With the sultry weather of summer now fully upon us, there are few things that offer such a stylish form of relief as an ice-cold, well-made cocktail. In Boston there are a number of truly wonderful bars, where you can cool off with a fine drink, whether it be a tried and true classic or a tasty concoction invented on the spot.
One of the best and most consistently inventive local bars is Craigie on Main in Central Square, Cambridge. Carrie Cole is the senior bartender at Craigie, where she creates an array of artfully executed drinks that not only stand on their own, but also complement the restaurant’s eclectic menu. No mean feat.Carrie started tending bar while still a student at BU, pouring pitchers and shots at Crossroads, perhaps Boston’s quintessential college bar. After graduating, she worked as a cook and then a pastry chef before eventually returning to the bar. “Bartending combines two of my natural skills,” she says, “which is the creativity of cooking and being with people. The kitchen can be a lonely place. I find working with the public is much more fun.”
About a year and a half ago, she started at Craigie. At that time, Tom Schlesinger-Giudelli was the senior bartender and Carrie says he was a major influence on her, deepening her knowledge of spirits and mixing. But listening, she says, is perhaps the most prized skill for a bartender.
“With this kind of bar, people have gotten that we do a lot of mixing on the fly. You can come to us and say, ‘I’m looking for something gin, dry, lightly citrus’ and we can tailor a cocktail for you or find a classic cocktail that might fit the bill. It’s a really engaged process here.”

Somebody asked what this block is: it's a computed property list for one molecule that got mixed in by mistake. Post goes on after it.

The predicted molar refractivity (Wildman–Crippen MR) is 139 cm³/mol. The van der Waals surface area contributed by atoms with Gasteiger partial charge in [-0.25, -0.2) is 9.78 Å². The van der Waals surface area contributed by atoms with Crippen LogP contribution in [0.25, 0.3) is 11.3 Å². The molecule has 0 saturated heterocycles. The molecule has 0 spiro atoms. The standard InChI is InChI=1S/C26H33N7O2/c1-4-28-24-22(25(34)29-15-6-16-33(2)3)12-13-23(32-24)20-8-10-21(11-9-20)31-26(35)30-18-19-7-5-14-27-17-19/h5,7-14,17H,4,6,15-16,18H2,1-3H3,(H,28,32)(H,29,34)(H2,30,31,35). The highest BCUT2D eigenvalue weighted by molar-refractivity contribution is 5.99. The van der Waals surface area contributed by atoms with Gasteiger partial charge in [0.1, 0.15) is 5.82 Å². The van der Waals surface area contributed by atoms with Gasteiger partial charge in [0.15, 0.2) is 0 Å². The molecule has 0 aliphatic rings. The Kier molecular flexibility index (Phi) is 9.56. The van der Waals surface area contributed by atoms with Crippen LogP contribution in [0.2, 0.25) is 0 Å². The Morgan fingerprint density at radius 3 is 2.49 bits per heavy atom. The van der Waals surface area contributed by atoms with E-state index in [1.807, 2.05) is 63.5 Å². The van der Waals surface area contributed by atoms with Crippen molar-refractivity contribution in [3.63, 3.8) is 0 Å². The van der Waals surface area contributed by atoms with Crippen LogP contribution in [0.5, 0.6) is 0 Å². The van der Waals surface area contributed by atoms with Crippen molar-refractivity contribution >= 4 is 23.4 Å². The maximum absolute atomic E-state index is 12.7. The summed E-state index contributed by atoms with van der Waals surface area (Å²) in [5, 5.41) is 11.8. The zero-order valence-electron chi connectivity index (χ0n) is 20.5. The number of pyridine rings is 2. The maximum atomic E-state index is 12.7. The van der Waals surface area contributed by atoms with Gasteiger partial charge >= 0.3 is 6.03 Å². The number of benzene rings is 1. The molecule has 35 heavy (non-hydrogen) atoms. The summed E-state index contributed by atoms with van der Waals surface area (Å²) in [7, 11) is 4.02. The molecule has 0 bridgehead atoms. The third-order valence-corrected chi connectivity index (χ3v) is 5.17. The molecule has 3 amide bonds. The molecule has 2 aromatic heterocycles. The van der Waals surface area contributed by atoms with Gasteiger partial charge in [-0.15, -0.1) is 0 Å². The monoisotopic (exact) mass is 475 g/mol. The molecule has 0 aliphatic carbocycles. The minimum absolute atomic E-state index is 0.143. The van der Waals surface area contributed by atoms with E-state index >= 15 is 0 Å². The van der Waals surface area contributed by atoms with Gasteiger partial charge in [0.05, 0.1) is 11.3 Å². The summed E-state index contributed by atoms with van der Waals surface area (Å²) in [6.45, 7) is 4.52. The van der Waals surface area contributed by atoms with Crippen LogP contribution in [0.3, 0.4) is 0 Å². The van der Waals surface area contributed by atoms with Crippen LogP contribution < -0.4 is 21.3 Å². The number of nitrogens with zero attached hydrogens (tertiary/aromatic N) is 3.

And it’s this kind of engagement with customers that she says challenges her to expand her skills as a bartender–she singles out cocktail enthusiasts like Lauren Clark of Drinkboston and Janet and Avery Glasser of Bittermens Bitters for special mention.
In fact, it was when she was mixing drinks for the Glassers that she came up with her current favorite cocktail, the Bird Bath. “I like it because the story behind it is equal to how tasty it is,” she says.
Inspired by the feisty rooster on the label of Cocchi Americano, an Italian aperitif akin to Lillet, the three joked that it should do battle with Fighting Cock bourbon. After a bit of searching, they added a third avian element, a rum from Trinidad called The Scarlet Ibis. Much to their surprise, this spirit-based cockfight yielded a harmonious and beautifully balanced drink. Thus, the Bird Bath was born.
2 oz. Cocchi Americano
1 oz. Scarlet Ibis Rum
1/2 oz. Fighting Cock Bourbon
Stir with ice and strain into a coupe glass.